I recall you telling an interview that you've been getting deeper into Islam, reading about it, to find out what is it about the religion that's made you also made those who kill others in its name. Has your quest ended, or is it an ongoing one?
I keep reading it, but you know, in a strange sense just being a movie actor has made me stand for a lot of values and iconic things. And one of the things that I suddenly stand for is that I am a Muslim in a Hindu country. And I suddenly realise that nobody has ever made me feel that way. So can I tell people that? Can I explain that to people that I am a Muslim in a country called India, and it's not just a Hindu country or something. We've never been made to feel this is a Hindu country. Which means we are amazingly secular. And if I feel like that in this country, then I think Islamic people should feel that way in every country.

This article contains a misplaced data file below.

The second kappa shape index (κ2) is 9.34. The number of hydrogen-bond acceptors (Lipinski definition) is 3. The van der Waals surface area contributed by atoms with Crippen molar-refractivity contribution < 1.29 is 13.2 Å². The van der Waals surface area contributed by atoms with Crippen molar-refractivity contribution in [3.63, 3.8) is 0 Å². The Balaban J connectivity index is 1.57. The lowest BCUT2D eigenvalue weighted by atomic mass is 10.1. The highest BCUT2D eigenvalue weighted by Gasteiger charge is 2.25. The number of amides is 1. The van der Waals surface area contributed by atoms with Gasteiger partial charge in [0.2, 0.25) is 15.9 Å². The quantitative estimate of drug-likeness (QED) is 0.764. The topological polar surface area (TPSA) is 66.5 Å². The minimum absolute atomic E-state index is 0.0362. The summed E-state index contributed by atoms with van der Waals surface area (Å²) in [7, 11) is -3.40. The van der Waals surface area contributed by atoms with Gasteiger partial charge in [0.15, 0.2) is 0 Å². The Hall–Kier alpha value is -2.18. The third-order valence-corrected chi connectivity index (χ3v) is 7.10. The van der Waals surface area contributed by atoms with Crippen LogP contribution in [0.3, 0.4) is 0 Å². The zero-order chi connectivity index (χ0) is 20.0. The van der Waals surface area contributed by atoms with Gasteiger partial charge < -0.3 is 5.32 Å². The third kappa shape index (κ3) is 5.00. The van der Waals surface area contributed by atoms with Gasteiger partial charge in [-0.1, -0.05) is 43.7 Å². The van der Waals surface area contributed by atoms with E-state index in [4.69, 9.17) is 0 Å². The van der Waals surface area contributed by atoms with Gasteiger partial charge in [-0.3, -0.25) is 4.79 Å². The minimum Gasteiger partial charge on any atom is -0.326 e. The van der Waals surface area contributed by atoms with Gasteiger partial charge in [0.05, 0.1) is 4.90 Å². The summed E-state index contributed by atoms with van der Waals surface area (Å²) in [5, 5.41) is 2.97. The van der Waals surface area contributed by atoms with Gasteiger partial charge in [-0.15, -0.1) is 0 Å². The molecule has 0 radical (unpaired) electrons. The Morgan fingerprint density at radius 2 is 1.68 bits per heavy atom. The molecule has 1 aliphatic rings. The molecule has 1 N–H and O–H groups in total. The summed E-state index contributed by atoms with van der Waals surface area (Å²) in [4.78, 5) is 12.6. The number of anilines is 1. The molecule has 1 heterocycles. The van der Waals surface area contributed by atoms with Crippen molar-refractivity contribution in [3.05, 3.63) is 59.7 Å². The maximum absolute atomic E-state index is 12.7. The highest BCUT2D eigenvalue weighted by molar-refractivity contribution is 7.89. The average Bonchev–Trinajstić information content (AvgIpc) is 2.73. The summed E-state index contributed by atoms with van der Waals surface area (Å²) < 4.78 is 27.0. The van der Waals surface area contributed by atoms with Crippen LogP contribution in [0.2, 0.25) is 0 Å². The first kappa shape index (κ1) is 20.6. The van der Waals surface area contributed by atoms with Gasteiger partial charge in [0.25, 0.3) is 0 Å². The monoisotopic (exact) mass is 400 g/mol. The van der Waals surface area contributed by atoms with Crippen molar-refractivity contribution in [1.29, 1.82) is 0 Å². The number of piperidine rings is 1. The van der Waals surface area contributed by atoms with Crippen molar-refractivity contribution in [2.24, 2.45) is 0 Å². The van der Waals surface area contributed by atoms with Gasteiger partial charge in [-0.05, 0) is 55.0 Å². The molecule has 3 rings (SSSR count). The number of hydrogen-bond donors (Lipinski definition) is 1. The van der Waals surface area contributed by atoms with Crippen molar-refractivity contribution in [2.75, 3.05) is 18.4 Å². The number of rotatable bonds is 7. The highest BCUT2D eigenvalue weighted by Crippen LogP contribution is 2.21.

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And why don't they?
If some person is using the name of Islam and confusing it with jihad, I think one needs to understand the meaning of jihad. And jihad means overcoming your own frailties, your own streak of violence, and I wanted to understand all that. I've read the Quran, I've read the Bhagwat Gita, I've read the Mahabharata. But I've understood the essence that jihad is not about killing other people, jihad is about killing the badness in you. It's an emotional war, and when people use it for a physical or material war then it's a wrong use of term. The earlier the world understands that, the better.
I mean, there's already enough problems from global warming to tsunami to economic breakdown to be bothered about a small little word which you are misinterpreting. And it's not nice to be frisked at an American airport because somebody is misrepresenting your religion. People should realise that Islam, like Hinduism, Christianity and Sikhism, is about being kind.
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